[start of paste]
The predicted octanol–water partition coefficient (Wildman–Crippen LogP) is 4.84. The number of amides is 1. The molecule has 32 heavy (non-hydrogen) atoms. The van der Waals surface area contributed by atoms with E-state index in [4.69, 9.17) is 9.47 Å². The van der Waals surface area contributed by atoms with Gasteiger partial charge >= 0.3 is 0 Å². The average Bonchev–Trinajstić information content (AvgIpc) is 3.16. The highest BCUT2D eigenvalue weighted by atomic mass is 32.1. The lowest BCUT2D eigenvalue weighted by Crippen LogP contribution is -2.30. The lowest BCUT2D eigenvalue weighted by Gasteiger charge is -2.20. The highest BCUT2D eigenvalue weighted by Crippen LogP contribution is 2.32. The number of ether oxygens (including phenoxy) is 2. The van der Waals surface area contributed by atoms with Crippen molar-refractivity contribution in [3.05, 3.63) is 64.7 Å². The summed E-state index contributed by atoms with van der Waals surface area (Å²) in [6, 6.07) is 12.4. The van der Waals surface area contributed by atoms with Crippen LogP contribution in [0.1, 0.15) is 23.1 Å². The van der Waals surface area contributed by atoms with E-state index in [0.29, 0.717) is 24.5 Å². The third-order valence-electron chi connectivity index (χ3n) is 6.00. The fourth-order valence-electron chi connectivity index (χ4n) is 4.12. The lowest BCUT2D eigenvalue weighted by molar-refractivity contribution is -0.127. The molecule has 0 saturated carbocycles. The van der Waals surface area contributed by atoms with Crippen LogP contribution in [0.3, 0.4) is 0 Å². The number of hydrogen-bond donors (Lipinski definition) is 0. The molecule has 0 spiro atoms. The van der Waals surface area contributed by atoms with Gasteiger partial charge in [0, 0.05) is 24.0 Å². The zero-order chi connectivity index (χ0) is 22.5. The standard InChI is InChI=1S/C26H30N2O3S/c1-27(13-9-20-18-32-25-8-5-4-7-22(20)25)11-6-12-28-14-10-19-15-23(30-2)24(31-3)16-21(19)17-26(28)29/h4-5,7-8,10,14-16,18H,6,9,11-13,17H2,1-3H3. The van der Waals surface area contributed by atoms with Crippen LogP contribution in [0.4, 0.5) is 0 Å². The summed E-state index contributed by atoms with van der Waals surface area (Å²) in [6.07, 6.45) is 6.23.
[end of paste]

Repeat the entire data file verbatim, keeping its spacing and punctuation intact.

The predicted octanol–water partition coefficient (Wildman–Crippen LogP) is 4.84. The number of amides is 1. The molecule has 32 heavy (non-hydrogen) atoms. The van der Waals surface area contributed by atoms with E-state index in [4.69, 9.17) is 9.47 Å². The van der Waals surface area contributed by atoms with Gasteiger partial charge >= 0.3 is 0 Å². The average Bonchev–Trinajstić information content (AvgIpc) is 3.16. The highest BCUT2D eigenvalue weighted by atomic mass is 32.1. The lowest BCUT2D eigenvalue weighted by Crippen LogP contribution is -2.30. The lowest BCUT2D eigenvalue weighted by Gasteiger charge is -2.20. The highest BCUT2D eigenvalue weighted by Crippen LogP contribution is 2.32. The number of ether oxygens (including phenoxy) is 2. The van der Waals surface area contributed by atoms with Crippen molar-refractivity contribution in [3.05, 3.63) is 64.7 Å². The summed E-state index contributed by atoms with van der Waals surface area (Å²) in [6, 6.07) is 12.4. The van der Waals surface area contributed by atoms with Crippen LogP contribution in [0.1, 0.15) is 23.1 Å². The van der Waals surface area contributed by atoms with E-state index in [0.29, 0.717) is 24.5 Å². The third-order valence-electron chi connectivity index (χ3n) is 6.00. The fourth-order valence-electron chi connectivity index (χ4n) is 4.12. The lowest BCUT2D eigenvalue weighted by molar-refractivity contribution is -0.127. The molecule has 0 saturated carbocycles. The van der Waals surface area contributed by atoms with Crippen LogP contribution in [0.3, 0.4) is 0 Å². The number of hydrogen-bond donors (Lipinski definition) is 0. The molecule has 0 spiro atoms. The van der Waals surface area contributed by atoms with Gasteiger partial charge in [0, 0.05) is 24.0 Å². The zero-order chi connectivity index (χ0) is 22.5. The standard InChI is InChI=1S/C26H30N2O3S/c1-27(13-9-20-18-32-25-8-5-4-7-22(20)25)11-6-12-28-14-10-19-15-23(30-2)24(31-3)16-21(19)17-26(28)29/h4-5,7-8,10,14-16,18H,6,9,11-13,17H2,1-3H3. The van der Waals surface area contributed by atoms with Crippen LogP contribution in [0.4, 0.5) is 0 Å². The summed E-state index contributed by atoms with van der Waals surface area (Å²) in [6.07, 6.45) is 6.23.